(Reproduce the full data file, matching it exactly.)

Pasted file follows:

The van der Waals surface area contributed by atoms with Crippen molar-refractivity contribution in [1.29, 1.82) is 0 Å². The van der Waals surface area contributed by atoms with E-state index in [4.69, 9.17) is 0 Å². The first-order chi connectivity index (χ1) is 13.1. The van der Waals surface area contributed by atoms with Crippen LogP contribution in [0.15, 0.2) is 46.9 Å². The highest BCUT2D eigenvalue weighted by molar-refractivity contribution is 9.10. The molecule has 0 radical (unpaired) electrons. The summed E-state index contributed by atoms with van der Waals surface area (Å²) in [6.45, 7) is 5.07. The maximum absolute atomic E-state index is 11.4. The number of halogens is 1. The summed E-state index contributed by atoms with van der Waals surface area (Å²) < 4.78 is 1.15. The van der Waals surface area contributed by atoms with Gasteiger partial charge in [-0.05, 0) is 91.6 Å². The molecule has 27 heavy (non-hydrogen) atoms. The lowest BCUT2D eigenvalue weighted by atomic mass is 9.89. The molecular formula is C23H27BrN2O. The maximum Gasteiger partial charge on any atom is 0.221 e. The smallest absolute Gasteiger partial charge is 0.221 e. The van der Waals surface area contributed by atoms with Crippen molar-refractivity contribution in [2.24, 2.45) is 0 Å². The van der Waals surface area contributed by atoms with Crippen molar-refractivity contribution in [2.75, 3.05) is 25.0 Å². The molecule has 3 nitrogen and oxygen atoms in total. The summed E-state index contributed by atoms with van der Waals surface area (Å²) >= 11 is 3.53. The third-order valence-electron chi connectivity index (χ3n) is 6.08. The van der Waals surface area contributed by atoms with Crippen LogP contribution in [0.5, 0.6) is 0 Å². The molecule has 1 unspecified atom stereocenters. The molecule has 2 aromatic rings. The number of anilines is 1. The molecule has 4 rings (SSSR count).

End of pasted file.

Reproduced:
The van der Waals surface area contributed by atoms with Crippen molar-refractivity contribution in [1.29, 1.82) is 0 Å². The van der Waals surface area contributed by atoms with E-state index in [4.69, 9.17) is 0 Å². The first-order chi connectivity index (χ1) is 13.1. The van der Waals surface area contributed by atoms with Crippen LogP contribution in [0.15, 0.2) is 46.9 Å². The highest BCUT2D eigenvalue weighted by molar-refractivity contribution is 9.10. The molecule has 0 radical (unpaired) electrons. The summed E-state index contributed by atoms with van der Waals surface area (Å²) in [6.45, 7) is 5.07. The maximum absolute atomic E-state index is 11.4. The number of halogens is 1. The summed E-state index contributed by atoms with van der Waals surface area (Å²) < 4.78 is 1.15. The van der Waals surface area contributed by atoms with Gasteiger partial charge in [-0.05, 0) is 91.6 Å². The molecule has 27 heavy (non-hydrogen) atoms. The lowest BCUT2D eigenvalue weighted by atomic mass is 9.89. The molecular formula is C23H27BrN2O. The maximum Gasteiger partial charge on any atom is 0.221 e. The smallest absolute Gasteiger partial charge is 0.221 e. The van der Waals surface area contributed by atoms with Crippen molar-refractivity contribution in [2.24, 2.45) is 0 Å². The van der Waals surface area contributed by atoms with Crippen molar-refractivity contribution in [2.75, 3.05) is 25.0 Å². The molecule has 3 nitrogen and oxygen atoms in total. The summed E-state index contributed by atoms with van der Waals surface area (Å²) >= 11 is 3.53. The third-order valence-electron chi connectivity index (χ3n) is 6.08. The van der Waals surface area contributed by atoms with Crippen LogP contribution in [0.5, 0.6) is 0 Å². The molecule has 1 unspecified atom stereocenters. The molecule has 2 aromatic rings. The number of anilines is 1. The molecule has 4 rings (SSSR count).